Unloved, unwanted and
unappreciated by fans who have long doubted him, Czech Republic
coach Michal Bilek's achievement in guiding an unfancied side to
the Euro 2012 quarter-finals should help silence the critics.
Throughout a bumpy qualifying campaign that only saw the
Czechs book their ticket to the tournament through a play-off win
over Montenegro, Bilek has been pilloried by fans and local
media unhappy with his squad choices and tactics.
During their opening Group A match shouts of "Bilek out"
filled the stadium as Russia ran riot in a 4-1 victory and most
people wrote off the Czech's chances at the finals.
But a few tactical changes showed that Bilek does have the
tactical nous needed to get the job done as the team rebounded
for wins against Greece and co-hosts Poland to win the group.
He brought defensive midfielder Tomas Hubschman into the
line-up and moved the lively Petr Jiracek to the wing.
In the final two games the Czechs conceded only because of a
Petr Cech blunder while Hubschman helped make two goals and
Jiracek scored twice.
They also changed their style of play, showing more patience
going forward and not exposing themselves to the kind of swift
counter-attack goals they conceded against the Russians.
"Of course I'm not happy about it," Bilek said about the
jeers from the supporters. "There are some fans who show you
from the beginning the are not rooting for you as a person.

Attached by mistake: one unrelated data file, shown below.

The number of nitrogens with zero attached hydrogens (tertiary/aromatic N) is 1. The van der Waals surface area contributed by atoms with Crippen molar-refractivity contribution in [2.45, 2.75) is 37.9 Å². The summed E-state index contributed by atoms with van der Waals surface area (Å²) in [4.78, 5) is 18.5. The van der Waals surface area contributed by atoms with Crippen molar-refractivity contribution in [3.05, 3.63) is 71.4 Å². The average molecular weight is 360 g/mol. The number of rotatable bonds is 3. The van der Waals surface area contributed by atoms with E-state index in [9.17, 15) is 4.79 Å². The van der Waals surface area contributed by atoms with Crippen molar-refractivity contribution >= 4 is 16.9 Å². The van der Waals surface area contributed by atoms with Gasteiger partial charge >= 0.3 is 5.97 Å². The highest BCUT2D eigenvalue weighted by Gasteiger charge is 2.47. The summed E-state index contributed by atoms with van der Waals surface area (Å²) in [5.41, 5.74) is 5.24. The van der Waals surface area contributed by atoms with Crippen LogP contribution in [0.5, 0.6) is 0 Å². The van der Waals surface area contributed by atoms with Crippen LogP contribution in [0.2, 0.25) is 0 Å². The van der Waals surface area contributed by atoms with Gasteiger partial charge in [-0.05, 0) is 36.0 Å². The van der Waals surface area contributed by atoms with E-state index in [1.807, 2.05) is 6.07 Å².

There is nothing I can do about it."
The jeering was absent during a gripping game against Poland
in which Bilek's men had to play without their injured captain
and playmaker Tomas Rosicky.
The Czechs withstood early Polish pressure and took the lead
in the 72nd minute when Jiracek collected a pass from Milan
Baros and cut inside a defender before slotting the ball into
the net in a build-up that started with Hubschman.
The Czechs advance to the last eight with Greece, who upset
Russia 1-0 in Warsaw, and will play the runners-up of Group B.
"We won the two matches we had to and we are going on,"
Bilek said after the Poland win. "Seeing the fans happy gives us
a lot of strength."
The victory puts the Czechs back in the knockout stage of a
major tournament for the first time since making it to the
semi-finals in Euro 2004 when they lost to Greece.
Charged with qualifying for Euro 2012 after the Czechs
missed out on the last World Cup, Bilek turned to a core of
young players who played key roles to turn around the team's
Jiracek, defender Theo Gebre Selassie and tricky midfielder
Vaclav Pilar joined the squad in the past year and have all made
a big difference as Bilek sought to groom a new generation.
The hard-working former Czech midfielder, who scored 11
goals in 35 internationals and played at the 1990 World Cup, can
now be satisfied that while he may not be popular he has given
the fans everything they wanted and more.
"The team is confident and we trust each other," Bilek said.
"We've been in difficult situations but we have been able to
play as a team."
Bayern overcome heartbreak of losing two finals in three seasons by beating Dortmund 2-1
Decision not to send off Bayern Munich defender Dante rankles with upbeat Dortmund boss
Heynckes becomes only the fourth manager to win the European Cup with two different teams
Dortmund striker could soon join German rivals and newly-crowned Champions League winners
Ten years on, the legends speak to FFT
Your questions answered by an A to Z of legends
75% of all TV is Bale
On the road to ruin
Nike CR7 IX for you
FourFourTwo is brought to you by Haymarket Consumer Media & FourFourTwo is part of Haymarket Sport
| International Licensing | © Haymarket Media Group 2010